Forest Advisory Committee gives Stage 1 clearance to Parsa coal mining project under the umbrage of fait accompli despite clear concerns about diversion of rich forestland
The Union environment ministry’s forest advisory committee (FAC) has given a nod for diverting more than 841.5 hectares of forestland for mining coal in Chhattisgarh’s Parsa block.
The proposed mining site is part of rich forest areas of Surguja and Surajpur districts. Coal will be mined from the area for use in captive power plants operated by Rajasthan Rajya Vidyut Utpadan Nigam Limited (RRVUNL). As per sources, the mining is to be done by Rajasthan Collieries Limited, a subsidiary of Adani Enterprises.
The decision of the Centre, however, did not go down well with the forest department of the Chhattisgarh government as the area has rich forestland and is an important wildlife corridor. “There are already two coal mines operating in the area. A 75-kilometre-long railway line has also been laid down through these hilly forests to transport coal. This is causing disruption to wildlife corridors particularly for elephants. Allowing another mine in the area will only worsen the situation” says Kaushalendra Singh, principal chief conservator of forest (wildlife management and biodiversity conservation).
The additional chief secretary (forest) of the state government had also suggested that a more detailed site inspection is required before a decision is taken for diverting the forestland. However, as evident from the FACs January 15, 2019 meeting minutes, the Committee decided against this noting that “no additional information is expected to be obtained by one more site inspection”.
The Parsa coal block lies contiguous to Parsa East and Kete Basan (PEKB) and Tara coal blocks in the Hasdeo Arand Coalfields. The area is rich in forestland and most of the coal blocks are in moderately to densely forested areas. Given the ecology, concerns of biodiversity, and wildlife management, coal mining in this area has been controversial for years.
However, in the past the Union environment ministry had granted forest clearance (FC) to coal mines in the area, such as the PEKB and Tara mines. This was in fact done going against observations of the FAC that the area is too sensitive for mining. The current FAC, which has given nod for Stage 1 clearance to the Parsa coal mine, seems to be relying on the poor decision of the environment ministry in the past to justify their own decision. As reviewed from the FAC meeting minutes of July 26, 2018, the committee underscores that though the proposed Parsa coal mining area is “sensitive from erosion point of view and vegetation density”, but in the past “similar case of PEKB and Tara Coal block in Hasdeo-Arand Coal was granted approval by the competent authority by overriding the recommendation of the then FAC”.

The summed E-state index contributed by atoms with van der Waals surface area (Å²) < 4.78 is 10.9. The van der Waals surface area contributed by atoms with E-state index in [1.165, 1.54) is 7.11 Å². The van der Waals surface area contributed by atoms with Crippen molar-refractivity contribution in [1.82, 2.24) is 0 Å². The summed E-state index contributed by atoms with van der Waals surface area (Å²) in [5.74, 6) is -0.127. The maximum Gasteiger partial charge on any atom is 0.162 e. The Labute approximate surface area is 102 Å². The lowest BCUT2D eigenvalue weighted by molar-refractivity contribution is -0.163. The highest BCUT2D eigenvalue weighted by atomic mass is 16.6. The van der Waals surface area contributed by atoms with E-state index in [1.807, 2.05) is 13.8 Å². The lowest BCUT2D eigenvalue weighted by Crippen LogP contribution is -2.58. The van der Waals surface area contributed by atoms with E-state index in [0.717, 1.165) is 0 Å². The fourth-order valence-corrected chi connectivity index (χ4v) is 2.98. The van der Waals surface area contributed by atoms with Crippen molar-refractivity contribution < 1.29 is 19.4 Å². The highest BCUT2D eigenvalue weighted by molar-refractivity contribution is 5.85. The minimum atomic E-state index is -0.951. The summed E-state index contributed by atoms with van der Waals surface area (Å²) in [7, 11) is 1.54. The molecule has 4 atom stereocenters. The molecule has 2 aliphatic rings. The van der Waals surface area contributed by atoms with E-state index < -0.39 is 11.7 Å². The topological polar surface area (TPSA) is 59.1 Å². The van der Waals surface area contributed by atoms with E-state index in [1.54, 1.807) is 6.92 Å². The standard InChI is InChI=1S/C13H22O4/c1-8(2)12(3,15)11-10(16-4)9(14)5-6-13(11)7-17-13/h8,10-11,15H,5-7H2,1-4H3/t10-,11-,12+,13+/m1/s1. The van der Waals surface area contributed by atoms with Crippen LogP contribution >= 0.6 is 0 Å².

The fait accompli situation is further clear from the observations made in the fact file related to the Parsa coal mine of the Central Government (file number F. No. 8-36/2018-FC). In the comments of the Additional Principal Chief Conservator of Forests (Central), it has been clearly noted that “had it been on a standalone case of mining, given the density of forest, it would not deserve consideration for approval under the Forest (Conservation) Act, 1980. However, as the proposed area is one of the 3 coal blocks, out of which mining is already going on in coal block contiguous to this area, the proposal may be considered”.
Biodiversity assessment study not considered
While the proposed mining site and the adjoining areas are part of rich forestland, however the FAC did not wait for a biodiversity assessment study to be done before taking a decision. As reviewed from the fact file of Parsa, the biodiversity assessment study is yet to happen, and the earliest possible time for the study to be done is two years. The company has indicated that the Indian Council of Forestry Research and Education (ICFRE) have been approached for such study, but the proposal is yet to be finalised.
“Biodiversity impact assessment in decisions of forest clearance is critical. The value of ecosystems and biodiversity cannot be treated as a postscript of forestland diversion decisions” says Chandra Bhushan, deputy director general of New Delhi-based Centre for Science and Environment. In fact, a comprehensive impact assessment report taking into account ecological, environmental and social consequences of forestland diversion is the need of the hour to improve the integrity of FC process.
The decision on Parsa coal block raises more alarming question on further forestland diversion in the area. As per latest information of the Ministry of Environment, Forests and Climate Change (MoEF&CC), there are total 18 coal blocks in Hasdeo-Arand Coal fields. Out of these two are operational and now Parsa is being opened up. Three more proposals are under consideration at the State/Central government level for green clearance. Will the expert bodies of the government decide on these matters taking into account thorough assessment of environmental, ecological and social impacts of the proposed projects? Or will their decision rely on a fait accompli situation, where one mine creates justification for opening up of another mine.
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